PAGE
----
India has asked Canada to recall 41 of its diplomats from the country by October 10, the Financial Times newspaper reported on Tuesday.
Neither India nor Canada reacted to the report that came 12 days after New Delhi asked Ottawa to downsize its diplomatic presence in India.
Canada has 62 diplomats in India and New Delhi said that the number should be reduced by 41, the report said.
The ties between India and Canada came under severe strain following Canadian Prime Minister Justin Trudeau's allegations of a "potential" involvement of Indian agents in the killing of Khalistani separatist Hardeep Singh Nijjar in June.
India rejected the allegations as "absurd" and "motivated" and expelled a senior Canadian diplomat in a tit-for-tat move to Ottawa's expulsion of an Indian official over the case.
Nijjar was shot dead by two masked gunmen on June 18 in British Columbia. India had designated him a terrorist in 2020.
On September 21, India asked Canada to downsize its diplomatic presence in the country as relations between the two countries plunged to an all-time low following Ottawa's allegations against New Delhi.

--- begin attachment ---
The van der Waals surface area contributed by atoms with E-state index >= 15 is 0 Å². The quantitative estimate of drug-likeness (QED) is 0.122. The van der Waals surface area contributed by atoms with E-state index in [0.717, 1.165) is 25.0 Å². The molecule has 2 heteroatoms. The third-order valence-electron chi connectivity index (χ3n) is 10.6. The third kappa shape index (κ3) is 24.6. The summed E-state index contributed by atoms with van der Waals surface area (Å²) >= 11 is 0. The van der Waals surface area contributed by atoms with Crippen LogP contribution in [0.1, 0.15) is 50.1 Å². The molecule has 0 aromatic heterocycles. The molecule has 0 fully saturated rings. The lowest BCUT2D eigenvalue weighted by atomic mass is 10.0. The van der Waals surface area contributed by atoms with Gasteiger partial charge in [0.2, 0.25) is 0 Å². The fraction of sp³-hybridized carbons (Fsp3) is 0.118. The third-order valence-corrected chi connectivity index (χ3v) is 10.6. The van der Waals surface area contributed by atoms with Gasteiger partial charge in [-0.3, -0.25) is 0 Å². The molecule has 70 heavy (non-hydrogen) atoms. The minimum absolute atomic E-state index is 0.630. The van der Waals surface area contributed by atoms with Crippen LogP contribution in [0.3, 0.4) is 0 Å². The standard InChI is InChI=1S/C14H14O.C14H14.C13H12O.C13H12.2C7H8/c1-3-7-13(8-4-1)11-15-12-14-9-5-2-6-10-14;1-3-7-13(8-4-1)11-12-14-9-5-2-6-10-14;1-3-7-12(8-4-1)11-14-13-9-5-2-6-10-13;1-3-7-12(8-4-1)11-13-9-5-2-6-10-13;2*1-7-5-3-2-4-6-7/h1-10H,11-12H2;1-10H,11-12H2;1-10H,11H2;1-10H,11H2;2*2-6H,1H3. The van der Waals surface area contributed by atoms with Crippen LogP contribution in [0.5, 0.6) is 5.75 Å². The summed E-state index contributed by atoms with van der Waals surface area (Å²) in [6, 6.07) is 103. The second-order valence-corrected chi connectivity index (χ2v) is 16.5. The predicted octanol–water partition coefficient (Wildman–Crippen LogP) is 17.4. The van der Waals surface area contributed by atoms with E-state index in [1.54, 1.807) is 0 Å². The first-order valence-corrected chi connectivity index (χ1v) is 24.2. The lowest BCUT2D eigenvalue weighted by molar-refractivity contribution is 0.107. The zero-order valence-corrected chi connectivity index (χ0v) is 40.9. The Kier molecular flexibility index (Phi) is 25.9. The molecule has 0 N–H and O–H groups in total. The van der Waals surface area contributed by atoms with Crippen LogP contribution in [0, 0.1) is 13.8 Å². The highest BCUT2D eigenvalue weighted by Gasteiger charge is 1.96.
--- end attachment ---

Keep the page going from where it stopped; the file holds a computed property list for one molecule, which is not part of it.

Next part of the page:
Announcing the measure, External Affairs Ministry spokesperson Arindam Bagchi had said the size of Canadian diplomatic staff in India is larger than what New Delhi has in Canada and that there should be a "parity in strength and rank equivalence" in the mutual presence.
"We have informed the Canadian government that there should be parity in strength and rank equivalence in our mutual diplomatic presence. Their numbers here are very much higher than ours in Canada. The details of this are being worked out," Bagchi had said.
India also announced temporarily suspending issuance of visas to Canadian citizens.
The India-Canada ties were reeling under some strain for the last few months in view of increasing activities of the pro-Khalistani elements in the North American country.
India says the Trudeau government is not addressing its genuine concerns.
External Affairs Minister S Jaishankar told journalists in Washington last week that the governments of India and Canada will have to talk to each other and see how they resolve their differences over the issue and underlined that the larger issue of "permissiveness" must be flagged and addressed.